ERDENHEIM, Pa. – After pledging to improve his falling grades, Shane Halligan ate breakfast with his family, went off to school, and took his own life.
The 11th-grader was an Eagle scout and volunteer firefighter who planned a career in the military. But the poor grades he brought home on his report card Monday led his parents to warn him to focus on school.
"The picture that's emerging is he was despondent over (the fact) his grades are down, his parents are taking appropriate steps to limit extracurricular activities to get the grades up, and he saw the things that he felt were important in his life being taken from him," Montgomery County District Attorney Bruce L. Castor said.
After the family breakfast Tuesday, Halligan retrieved a rifle from a locked cabinet — his father kept the two keys — and found high-powered ammunition in the basement, Castor said.
At Springfield Township High School, the teenager took the weapon out of a large duffel bag after first period and fired several shots into the ceiling and high on the walls in a hallway, prompting students to scatter. He then walked to another hallway and shot himself in the head, police said.
"There was no question the only person he intended to do violence to was himself," because it would have been impossible to accidentally miss so many students in the crowded hallway, Castor said.
The police station is next door to the high school and officers were on the scene almost immediately. Officers in the building heard a single shot and found the 16-year-old boy dead in the hallway.
All students were evacuated to an adjacent middle school and all the district's schools were locked down, said Laura Feller, a spokeswoman for the Springfield Township School District. Parents trickled to the school later Tuesday morning to pick up their children.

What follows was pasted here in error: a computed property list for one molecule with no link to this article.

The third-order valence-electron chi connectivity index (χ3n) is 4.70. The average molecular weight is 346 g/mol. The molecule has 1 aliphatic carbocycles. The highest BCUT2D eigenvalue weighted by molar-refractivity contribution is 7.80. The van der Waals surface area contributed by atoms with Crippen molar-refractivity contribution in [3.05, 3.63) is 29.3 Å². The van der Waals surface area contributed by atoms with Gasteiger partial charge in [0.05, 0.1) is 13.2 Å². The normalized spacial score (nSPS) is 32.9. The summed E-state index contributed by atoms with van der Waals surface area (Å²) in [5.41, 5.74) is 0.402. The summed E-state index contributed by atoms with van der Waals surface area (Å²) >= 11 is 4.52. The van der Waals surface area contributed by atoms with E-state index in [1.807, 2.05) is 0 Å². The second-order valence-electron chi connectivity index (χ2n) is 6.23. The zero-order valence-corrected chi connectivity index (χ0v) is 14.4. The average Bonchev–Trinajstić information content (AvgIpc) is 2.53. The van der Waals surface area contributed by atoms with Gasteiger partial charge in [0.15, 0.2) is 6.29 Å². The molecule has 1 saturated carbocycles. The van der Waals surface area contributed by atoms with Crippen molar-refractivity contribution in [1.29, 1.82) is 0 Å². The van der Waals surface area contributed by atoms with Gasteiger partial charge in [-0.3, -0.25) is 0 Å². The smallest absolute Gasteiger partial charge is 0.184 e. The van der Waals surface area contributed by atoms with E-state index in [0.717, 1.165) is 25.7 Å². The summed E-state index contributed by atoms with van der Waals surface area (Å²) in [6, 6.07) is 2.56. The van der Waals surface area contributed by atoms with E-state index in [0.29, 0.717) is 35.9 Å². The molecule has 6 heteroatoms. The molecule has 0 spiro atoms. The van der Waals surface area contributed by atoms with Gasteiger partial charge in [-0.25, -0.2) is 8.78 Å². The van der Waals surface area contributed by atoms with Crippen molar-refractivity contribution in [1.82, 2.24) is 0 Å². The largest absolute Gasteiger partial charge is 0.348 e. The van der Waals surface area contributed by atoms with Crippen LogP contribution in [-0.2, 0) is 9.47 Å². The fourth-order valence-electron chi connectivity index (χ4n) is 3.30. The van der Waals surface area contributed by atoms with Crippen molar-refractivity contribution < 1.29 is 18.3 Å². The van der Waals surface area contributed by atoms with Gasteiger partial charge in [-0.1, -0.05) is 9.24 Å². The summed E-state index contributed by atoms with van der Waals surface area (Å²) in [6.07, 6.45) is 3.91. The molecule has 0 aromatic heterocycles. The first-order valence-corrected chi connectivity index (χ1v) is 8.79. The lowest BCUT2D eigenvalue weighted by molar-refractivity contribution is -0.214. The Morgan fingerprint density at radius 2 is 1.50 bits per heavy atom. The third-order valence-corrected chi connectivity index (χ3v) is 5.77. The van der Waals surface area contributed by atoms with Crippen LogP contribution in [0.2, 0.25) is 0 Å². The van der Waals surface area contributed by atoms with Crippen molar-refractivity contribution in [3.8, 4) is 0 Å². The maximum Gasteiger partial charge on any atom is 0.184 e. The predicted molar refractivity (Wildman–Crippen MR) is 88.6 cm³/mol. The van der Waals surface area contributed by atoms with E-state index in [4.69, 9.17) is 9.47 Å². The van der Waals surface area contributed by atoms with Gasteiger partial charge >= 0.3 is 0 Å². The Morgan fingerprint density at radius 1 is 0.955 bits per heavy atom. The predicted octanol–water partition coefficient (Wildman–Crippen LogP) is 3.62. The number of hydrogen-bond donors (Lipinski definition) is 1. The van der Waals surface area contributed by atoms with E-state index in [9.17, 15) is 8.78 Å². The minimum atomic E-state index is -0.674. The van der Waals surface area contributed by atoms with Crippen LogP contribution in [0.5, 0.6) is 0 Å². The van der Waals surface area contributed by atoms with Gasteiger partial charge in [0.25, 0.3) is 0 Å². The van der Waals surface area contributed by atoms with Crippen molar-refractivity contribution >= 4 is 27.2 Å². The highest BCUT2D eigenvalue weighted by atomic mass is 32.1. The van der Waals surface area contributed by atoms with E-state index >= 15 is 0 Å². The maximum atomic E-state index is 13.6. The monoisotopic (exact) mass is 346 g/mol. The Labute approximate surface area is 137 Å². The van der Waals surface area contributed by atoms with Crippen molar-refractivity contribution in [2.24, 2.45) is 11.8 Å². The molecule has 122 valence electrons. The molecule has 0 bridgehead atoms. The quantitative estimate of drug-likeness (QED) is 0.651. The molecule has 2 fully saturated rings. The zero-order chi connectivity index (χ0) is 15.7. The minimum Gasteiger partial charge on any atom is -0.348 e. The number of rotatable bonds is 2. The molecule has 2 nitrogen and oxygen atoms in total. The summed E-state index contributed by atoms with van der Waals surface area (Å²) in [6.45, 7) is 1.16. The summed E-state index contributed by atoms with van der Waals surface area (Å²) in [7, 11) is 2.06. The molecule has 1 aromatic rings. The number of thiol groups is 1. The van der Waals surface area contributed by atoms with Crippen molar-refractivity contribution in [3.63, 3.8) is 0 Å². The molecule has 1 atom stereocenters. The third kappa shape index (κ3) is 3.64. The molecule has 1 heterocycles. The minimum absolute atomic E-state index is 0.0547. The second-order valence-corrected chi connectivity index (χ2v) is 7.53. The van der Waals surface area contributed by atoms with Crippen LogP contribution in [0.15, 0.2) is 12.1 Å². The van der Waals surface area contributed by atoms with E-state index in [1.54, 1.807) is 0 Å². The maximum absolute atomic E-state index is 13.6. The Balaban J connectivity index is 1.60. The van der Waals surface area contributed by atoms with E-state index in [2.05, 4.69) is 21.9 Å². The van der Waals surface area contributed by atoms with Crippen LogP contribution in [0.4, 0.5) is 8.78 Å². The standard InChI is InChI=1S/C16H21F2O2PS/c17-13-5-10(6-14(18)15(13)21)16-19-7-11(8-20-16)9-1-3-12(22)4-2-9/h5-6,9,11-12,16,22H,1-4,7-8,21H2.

The high school was to remain closed on Wednesday, officials said.
Nearly three months ago, a 10th-grader at the school just outside Philadelphia was arrested for allegedly bringing in a loaded gun. The boy showed the gun to another student, and word soon got to a teacher and then a security officer, officials said. Police found the student and arrested him after he had left campus on foot.
Superintendent Roseann Nyiri said officials considered installing metal detectors after that, but they felt it was an isolated incident. Instead, they decided they would try to screen for and help children who are potentially at risk.
Shane Halligan left behind a note for his family, but authorities did not disclose its contents.
His father talked briefly to reporters outside the family's home, which was decorated for Christmas.
"We see this on the news and wonder how it could happen. It doesn't happen in our family," John Halligan said, according to The Philadelphia Inquirer. "I'm at a loss."